CollectionGB 0231 University of Aberdeen, Special Collections
Ref NoMS 3290/2/199c
TitleLetter from Amelia Nyasa Laws to her relatives
Date5 August 1917
Extent8 sheets + carbon copy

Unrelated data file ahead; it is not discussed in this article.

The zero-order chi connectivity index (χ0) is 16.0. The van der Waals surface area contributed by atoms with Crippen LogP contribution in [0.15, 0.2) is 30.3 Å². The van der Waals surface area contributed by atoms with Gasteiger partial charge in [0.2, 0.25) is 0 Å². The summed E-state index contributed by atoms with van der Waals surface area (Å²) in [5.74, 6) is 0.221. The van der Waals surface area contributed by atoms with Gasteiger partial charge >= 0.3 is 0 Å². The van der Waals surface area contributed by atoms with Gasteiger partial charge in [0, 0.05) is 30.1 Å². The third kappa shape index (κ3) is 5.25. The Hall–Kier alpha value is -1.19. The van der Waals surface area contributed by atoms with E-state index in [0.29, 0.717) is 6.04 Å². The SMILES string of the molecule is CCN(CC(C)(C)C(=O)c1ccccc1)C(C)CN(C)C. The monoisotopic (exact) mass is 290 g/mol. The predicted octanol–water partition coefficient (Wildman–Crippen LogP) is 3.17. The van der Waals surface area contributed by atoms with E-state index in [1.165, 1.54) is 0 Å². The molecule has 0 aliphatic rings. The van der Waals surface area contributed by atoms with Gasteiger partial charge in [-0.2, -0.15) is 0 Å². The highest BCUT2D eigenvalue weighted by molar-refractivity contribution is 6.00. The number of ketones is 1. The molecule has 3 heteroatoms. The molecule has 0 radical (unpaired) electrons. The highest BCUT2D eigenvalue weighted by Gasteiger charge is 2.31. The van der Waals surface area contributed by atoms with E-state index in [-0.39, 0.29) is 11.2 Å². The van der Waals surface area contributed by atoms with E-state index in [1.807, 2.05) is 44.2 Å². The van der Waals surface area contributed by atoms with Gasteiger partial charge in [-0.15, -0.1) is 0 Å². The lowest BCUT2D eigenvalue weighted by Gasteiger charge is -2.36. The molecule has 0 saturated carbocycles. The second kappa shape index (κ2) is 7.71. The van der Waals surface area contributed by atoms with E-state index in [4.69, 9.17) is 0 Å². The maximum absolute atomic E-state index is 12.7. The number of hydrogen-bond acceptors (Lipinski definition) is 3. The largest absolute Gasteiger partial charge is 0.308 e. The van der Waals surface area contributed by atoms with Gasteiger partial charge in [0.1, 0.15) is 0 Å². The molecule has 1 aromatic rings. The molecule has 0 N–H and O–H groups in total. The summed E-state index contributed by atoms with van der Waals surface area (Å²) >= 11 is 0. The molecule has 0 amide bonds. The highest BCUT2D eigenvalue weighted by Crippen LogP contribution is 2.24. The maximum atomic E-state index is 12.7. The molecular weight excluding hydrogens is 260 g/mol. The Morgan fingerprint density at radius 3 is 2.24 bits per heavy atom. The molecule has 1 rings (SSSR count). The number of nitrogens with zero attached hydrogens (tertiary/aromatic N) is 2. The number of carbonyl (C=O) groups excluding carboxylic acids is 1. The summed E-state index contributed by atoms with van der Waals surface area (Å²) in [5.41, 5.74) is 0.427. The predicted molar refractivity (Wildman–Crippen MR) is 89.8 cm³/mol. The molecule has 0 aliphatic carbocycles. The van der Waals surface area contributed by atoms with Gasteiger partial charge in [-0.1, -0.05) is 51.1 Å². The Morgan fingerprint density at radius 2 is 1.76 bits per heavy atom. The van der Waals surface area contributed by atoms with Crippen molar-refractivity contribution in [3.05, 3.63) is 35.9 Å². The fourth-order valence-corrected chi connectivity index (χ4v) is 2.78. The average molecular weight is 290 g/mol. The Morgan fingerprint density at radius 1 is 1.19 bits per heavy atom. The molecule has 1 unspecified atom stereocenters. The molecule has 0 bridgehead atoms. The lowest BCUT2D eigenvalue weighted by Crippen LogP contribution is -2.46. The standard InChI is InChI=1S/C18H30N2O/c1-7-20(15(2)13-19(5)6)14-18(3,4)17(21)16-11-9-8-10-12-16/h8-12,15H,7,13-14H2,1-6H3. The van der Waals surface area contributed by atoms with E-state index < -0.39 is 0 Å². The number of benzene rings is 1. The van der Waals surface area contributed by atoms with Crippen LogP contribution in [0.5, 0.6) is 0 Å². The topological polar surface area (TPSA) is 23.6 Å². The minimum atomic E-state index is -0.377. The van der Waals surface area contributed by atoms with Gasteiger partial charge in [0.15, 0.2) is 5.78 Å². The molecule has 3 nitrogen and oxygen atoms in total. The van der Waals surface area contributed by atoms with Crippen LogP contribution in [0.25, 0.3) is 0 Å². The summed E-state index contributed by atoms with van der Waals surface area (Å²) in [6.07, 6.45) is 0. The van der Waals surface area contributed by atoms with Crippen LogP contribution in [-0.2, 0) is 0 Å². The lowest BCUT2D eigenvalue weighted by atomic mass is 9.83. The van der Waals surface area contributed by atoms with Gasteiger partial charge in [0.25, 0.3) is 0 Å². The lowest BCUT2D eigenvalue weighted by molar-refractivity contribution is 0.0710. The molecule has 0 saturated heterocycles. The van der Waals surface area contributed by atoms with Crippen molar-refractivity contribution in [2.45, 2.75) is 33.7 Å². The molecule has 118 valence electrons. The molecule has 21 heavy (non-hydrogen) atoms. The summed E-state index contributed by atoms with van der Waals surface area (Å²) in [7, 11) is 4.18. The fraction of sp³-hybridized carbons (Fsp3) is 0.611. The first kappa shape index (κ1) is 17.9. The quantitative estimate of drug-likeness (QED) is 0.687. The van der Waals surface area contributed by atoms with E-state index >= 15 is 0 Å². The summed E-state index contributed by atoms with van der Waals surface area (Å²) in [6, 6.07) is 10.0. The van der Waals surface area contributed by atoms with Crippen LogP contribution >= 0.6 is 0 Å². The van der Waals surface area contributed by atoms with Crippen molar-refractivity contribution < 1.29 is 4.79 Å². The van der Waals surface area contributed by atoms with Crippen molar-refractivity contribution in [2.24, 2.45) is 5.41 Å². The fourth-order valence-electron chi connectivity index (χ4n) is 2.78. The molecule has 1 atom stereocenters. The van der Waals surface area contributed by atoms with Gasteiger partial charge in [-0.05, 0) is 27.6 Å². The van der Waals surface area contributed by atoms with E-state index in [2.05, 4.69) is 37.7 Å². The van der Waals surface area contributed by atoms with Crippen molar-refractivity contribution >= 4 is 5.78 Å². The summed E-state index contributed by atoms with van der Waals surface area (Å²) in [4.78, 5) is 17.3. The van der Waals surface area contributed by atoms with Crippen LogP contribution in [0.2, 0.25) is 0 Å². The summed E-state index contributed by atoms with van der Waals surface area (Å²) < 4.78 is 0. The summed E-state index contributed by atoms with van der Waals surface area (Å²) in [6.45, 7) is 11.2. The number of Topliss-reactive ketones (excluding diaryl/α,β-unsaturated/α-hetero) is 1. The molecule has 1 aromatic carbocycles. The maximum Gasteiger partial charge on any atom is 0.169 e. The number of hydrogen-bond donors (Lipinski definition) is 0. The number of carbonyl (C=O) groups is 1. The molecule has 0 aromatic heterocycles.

DescriptionLetter from Amelia Nyasa Laws, Chambéry, to her relatives, regarding heavy rain locally; reports of terrible rain in Flanders; 'it is such marshy ground that of 150 shells only 30 may burst: the rest sink in mud to the depth of 3 feet and have not sufficient power to lift the mass of soaking earth through which they have passed'; the French have seven days in the front line and seven days of billets, but the front line is waist deep in mud so the other week is spent in recovering from exhaustion; lung troubles are common and tuberculosis is spreading; the older men speak more freely of their home troubles in the afternoon when the young men are out; bachelors of 25 to 45 are rare and the younger men assume they will marry and think of themselves as 'perfectly desirable'; they do not think of future responsibilities; many of the men now have their eldest sons at the front, too; 'there is a serious lack of moral power and fatherhood amounts to physical ability to dominate a household; one of her patients complains that he does not have enough leave to control his household and his wife does nothing to try to do so; Amelia asks if his absence means that his wife has much more to do, and he admits that this is the case, and that women have a harder time during wartime; those who are widowed quickly have time to adapt, while those whose husbands have managed to survive have more worries at present, and in the future they will have to deal with men 'embittered and coarsened'; there is always tension in trench life, even amidst laughter; at the Bristol, ill and convalescent mixed which held back the worst excesses of the bored well, but here they are separated and the convalescent get up to mischief; description of the morning ward cleaning; Mme. Félicie, the cleaner, and her way of dealing with obstreperous patients; Raby has had colic; she saw to his sciatic and lumbar regions, but he also has hot plaques on his former erysipelas leg; Raby has told the doctor that she thinks the sciatic nerve caused the colic, but this is nonsense: it was from eating unripe gooseberries; he is really appreciative of her work, but this might not create a good impression with the doctors, particularly when he reports things wrongly; Piquet 'helping' to arrange dressings, some of which have been sent from Boston; some of the patients evade massage so that they do not recuperate too quickly, and Phillippe has been particularly bad about this; she ends up having to massage him in public, which embarrasses him; he should know better as he is better-educated and a sergeant; massage is a duty for both of them; she hardly sees the doctors, which is not helpful; she is amused at the different characters of her patients. [Letter breaks off unsigned].
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